To the extent that anyone’s defended this stuff from Haye the argument has been that it’s a business move- worth short term money and long term negotiating leverage. Here’s a question: if you’re either of the Klitschkos and are in a position to all but hand-pick your opponents, what possible incentive could you have for ever negotiating again with this dickweed? He cost you serious time which in the fight game is money, he or his people are outright liars, right now he’s not worth that much money, and there’s zero reason to believe he’ll substantially improve any of these factors in the future if the best he’s got now is fighting Nikolai Valuev. Haye’s gone from being one of the more interesting potential Klitschko challengers to just another clown in the heavyweight circus, and make no mistake- the biggest money, really the only big money, in heavyweight boxing is fighting a Klitschko. Haye may have closed off not just one but both of those potential opportunities for the sake of 6 months of lip war. He and Tom Atencio need to get a beer or something, if they can afford it.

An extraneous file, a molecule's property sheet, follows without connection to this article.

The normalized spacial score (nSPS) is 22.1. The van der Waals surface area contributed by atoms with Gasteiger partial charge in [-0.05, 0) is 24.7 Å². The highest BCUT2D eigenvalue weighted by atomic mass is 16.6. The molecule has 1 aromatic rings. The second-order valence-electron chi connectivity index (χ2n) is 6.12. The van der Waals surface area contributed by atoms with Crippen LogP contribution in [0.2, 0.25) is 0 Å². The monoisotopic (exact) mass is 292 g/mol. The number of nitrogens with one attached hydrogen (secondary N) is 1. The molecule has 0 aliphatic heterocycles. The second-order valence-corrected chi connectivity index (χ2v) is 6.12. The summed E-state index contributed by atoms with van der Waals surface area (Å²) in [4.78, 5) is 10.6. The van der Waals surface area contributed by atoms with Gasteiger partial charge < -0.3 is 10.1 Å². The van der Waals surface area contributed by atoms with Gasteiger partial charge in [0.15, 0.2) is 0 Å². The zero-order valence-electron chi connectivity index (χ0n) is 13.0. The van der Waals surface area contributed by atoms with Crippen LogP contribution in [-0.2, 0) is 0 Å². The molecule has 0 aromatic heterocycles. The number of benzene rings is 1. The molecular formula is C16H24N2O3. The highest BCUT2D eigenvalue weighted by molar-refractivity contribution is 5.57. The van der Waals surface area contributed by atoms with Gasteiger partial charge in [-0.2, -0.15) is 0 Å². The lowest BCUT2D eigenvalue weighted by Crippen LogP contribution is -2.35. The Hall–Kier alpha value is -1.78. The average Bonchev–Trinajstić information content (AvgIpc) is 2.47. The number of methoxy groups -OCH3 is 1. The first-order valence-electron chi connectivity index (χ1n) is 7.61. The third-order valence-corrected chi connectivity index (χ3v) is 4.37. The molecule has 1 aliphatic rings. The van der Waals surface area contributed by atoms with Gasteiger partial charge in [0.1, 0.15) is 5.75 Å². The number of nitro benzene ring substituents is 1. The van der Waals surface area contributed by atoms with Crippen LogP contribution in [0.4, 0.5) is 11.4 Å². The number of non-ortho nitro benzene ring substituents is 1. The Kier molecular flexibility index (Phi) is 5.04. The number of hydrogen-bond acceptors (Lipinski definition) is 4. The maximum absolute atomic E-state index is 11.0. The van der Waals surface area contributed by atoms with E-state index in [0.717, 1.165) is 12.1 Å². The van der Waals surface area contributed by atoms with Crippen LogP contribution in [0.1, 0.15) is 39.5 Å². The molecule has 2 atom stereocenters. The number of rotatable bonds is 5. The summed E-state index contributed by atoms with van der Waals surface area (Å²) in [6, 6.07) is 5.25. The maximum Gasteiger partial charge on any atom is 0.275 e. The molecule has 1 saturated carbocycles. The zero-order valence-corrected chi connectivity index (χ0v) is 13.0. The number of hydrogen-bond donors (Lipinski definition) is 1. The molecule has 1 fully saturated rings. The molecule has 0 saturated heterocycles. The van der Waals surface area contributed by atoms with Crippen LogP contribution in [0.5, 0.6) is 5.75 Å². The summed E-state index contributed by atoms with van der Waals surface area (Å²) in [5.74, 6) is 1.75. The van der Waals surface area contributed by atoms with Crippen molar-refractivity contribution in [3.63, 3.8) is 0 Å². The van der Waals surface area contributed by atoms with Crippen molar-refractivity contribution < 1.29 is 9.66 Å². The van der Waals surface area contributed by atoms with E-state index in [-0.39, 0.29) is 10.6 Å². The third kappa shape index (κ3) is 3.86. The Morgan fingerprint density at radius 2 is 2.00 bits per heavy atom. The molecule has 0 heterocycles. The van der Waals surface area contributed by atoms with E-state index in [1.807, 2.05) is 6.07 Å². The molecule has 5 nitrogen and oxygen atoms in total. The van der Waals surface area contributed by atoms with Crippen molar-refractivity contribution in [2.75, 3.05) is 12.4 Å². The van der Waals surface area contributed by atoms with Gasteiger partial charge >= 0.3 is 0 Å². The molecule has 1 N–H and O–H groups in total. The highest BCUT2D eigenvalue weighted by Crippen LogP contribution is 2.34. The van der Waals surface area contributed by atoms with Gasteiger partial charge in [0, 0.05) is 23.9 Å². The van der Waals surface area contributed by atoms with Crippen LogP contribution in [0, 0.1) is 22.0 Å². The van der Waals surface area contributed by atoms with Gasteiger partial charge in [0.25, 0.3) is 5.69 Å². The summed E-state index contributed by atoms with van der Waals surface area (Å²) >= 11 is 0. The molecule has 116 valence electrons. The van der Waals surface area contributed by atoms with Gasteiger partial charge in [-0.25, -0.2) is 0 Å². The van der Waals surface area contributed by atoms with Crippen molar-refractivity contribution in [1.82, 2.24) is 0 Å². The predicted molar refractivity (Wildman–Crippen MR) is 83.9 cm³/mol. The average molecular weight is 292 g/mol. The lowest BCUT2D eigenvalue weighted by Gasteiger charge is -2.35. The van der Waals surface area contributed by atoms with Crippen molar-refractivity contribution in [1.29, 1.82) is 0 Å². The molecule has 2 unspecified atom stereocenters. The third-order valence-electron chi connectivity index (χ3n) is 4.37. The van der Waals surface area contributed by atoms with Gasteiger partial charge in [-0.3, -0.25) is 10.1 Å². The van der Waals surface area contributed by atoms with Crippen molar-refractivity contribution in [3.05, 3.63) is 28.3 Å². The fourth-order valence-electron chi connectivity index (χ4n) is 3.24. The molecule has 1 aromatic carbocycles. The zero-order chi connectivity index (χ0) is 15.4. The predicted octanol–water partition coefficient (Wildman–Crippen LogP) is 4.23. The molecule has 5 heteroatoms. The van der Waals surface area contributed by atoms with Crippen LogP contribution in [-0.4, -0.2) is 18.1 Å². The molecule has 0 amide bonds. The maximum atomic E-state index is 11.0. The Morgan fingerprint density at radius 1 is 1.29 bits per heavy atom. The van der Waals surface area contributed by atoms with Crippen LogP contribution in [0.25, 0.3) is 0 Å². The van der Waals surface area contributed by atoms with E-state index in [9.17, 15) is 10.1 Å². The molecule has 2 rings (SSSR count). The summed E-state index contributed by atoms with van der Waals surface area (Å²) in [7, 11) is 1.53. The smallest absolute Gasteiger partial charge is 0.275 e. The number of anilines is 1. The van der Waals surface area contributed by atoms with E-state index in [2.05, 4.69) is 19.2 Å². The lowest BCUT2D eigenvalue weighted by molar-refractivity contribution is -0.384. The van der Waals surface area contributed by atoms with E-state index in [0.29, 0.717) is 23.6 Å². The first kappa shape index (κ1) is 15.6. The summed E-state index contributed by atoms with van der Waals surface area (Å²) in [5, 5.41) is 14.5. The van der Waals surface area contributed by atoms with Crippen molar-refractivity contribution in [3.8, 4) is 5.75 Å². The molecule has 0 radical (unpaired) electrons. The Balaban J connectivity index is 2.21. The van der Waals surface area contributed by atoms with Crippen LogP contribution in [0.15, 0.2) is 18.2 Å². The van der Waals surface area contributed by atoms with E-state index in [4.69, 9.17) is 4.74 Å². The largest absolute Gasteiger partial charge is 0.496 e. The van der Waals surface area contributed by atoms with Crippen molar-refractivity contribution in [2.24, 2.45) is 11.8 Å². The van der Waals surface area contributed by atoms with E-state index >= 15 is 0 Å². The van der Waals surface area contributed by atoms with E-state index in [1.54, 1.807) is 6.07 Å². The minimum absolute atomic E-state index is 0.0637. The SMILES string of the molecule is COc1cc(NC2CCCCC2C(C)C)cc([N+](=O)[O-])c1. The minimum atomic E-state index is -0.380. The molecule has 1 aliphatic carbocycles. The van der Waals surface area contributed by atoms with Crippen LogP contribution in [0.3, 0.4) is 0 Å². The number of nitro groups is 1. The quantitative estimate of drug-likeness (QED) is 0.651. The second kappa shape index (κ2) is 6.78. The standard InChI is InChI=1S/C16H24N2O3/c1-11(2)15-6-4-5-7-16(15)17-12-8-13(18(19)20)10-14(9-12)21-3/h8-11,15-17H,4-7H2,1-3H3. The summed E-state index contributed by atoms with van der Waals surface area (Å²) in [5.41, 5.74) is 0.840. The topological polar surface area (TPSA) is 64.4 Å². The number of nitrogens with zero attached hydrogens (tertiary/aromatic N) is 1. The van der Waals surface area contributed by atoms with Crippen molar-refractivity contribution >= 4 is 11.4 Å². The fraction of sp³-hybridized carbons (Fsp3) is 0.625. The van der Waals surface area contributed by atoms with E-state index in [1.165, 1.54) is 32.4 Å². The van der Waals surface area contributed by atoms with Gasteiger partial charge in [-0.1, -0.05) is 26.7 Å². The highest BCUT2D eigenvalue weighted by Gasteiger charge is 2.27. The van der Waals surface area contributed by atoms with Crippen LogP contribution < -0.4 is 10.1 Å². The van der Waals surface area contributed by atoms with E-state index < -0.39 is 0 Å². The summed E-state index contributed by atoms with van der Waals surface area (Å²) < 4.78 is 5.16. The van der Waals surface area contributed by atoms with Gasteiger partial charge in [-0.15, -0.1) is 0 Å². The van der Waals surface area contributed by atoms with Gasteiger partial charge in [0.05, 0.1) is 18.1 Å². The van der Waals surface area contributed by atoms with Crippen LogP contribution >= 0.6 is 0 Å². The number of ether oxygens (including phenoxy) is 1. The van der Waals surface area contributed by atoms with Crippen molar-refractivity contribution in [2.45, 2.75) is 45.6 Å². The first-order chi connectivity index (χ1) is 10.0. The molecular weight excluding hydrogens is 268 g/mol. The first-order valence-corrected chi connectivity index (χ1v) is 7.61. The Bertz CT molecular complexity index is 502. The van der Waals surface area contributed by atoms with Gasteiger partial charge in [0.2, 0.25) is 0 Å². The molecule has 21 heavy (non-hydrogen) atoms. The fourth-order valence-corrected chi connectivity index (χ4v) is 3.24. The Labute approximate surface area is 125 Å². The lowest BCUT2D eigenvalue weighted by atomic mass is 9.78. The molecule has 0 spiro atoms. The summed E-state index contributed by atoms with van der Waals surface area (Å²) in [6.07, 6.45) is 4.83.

(Accidentally held over from Friday)
I wish I could link to Dan Rafael’s chat today as illustration of this, but it seems ESPN’s awful software has eaten his responses for like the 5th week in a row. Before that happened however, Dan (who I usually really like) had one of those awesome Old Boxing Fart moments. He took something like 5 or 6 MMA comments during his boxing chat and all of them about Brock, buried Brock and defended boxing against people who brought up Tyson, et al. by citing a chatter saying at least someone like Floyd Mayweather only pretends to disrespect his opponents (which is apparently better). He also complained mightily about Brock’s disrespecting the paying customer with his middle fingers; which was fascinating given Dan’s own insult-and-ban chat gimmick and that Brock’s doing so got him a bunch of attention from Rafael and mentions in a forum he’d never otherwise come up in as a result of his actions. Almost like he was self-promoting and looking for attention. Self-awareness is a terrible thing to lose, kids- especially if your job is substantially composed of deciphering promotional bullshit.